Background: This study is aimed to investigate the association between clinical, metabolic, inflammatory and environmental (photoperiod defined as daily sunlight exposure) parameters and suicide re-attempts after the index suicide attempt. Possible predictors of suicide re-attempts were also explored. Methods: Overall, 432 subjects with suicide attempts, of which 79 relapsed within the following six months were included in this prospective study. We adopted the Joiner's definition of suicide lethality, as “the acquired ability to enact lethal self-injury”. The Cox regression was used to test the association between the mentioned variables and Kaplan-Meier plots showed the trend of suicide re-attempts. Results: Among participants, 30.8% committed a high-lethality suicide attempt. Cox regression confirmed the association between lifetime suicide attempts and number of suicide attempts in the study time-frame and suicide-reattempts. The longer photoperiod (Spring/Summer) was associated with suicide re-attempts, particularly patients with admission in June/July for the index event. Total cholesterol (TC), low-density lipo-protein cholesterol and c-reactive protein serum levels were significantly associated with suicide re-attempts but Cox regression confirmed only the association between lower TC serum levels and suicide re-attempt. Limitations: Patients’ seasonal environment, psychological factors, presence of acute life-events fostering the suicidal crisis and detailed medical history have been not investigated. Findings were derived from a single psychiatric unit. Conclusions: Lifetime suicide attempts, higher number of previous suicide attempts, lower total cholesterol levels, and suicide attempt during longer photoperiod were significant predictors of suicide re-attempts. Further studies are needed in order to better characterize single- vs. multiple suicide attempter's profiles.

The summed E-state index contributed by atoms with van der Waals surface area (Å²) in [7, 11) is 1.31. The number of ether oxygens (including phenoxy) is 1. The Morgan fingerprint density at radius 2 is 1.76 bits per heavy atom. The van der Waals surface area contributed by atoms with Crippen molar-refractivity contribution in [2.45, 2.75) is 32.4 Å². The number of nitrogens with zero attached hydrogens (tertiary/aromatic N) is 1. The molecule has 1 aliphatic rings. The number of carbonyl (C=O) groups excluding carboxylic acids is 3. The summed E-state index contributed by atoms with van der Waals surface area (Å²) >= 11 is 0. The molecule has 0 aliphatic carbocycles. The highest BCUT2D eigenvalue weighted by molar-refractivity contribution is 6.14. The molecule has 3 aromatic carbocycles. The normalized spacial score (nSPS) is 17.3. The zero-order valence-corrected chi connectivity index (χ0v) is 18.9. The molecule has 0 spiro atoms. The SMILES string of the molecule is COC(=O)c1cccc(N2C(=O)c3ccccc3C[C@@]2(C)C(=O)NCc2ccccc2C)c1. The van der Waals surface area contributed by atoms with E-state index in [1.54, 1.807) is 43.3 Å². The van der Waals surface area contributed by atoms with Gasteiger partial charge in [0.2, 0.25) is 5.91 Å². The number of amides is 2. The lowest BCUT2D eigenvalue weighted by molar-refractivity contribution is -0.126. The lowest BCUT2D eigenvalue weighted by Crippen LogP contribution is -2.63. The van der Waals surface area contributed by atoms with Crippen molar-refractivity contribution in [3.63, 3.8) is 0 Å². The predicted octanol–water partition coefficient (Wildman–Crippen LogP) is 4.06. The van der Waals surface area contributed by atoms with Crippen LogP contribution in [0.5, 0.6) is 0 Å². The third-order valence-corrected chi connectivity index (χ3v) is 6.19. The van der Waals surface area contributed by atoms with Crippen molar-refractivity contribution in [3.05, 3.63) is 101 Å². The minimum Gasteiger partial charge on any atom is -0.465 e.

- C-reactive protein, Metabolic parameters
- Cholesterol levels
- High-lethality suicide attempt
- Suicide re-attempts
ASJC Scopus subject areas
- Clinical Psychology
- Psychiatry and Mental health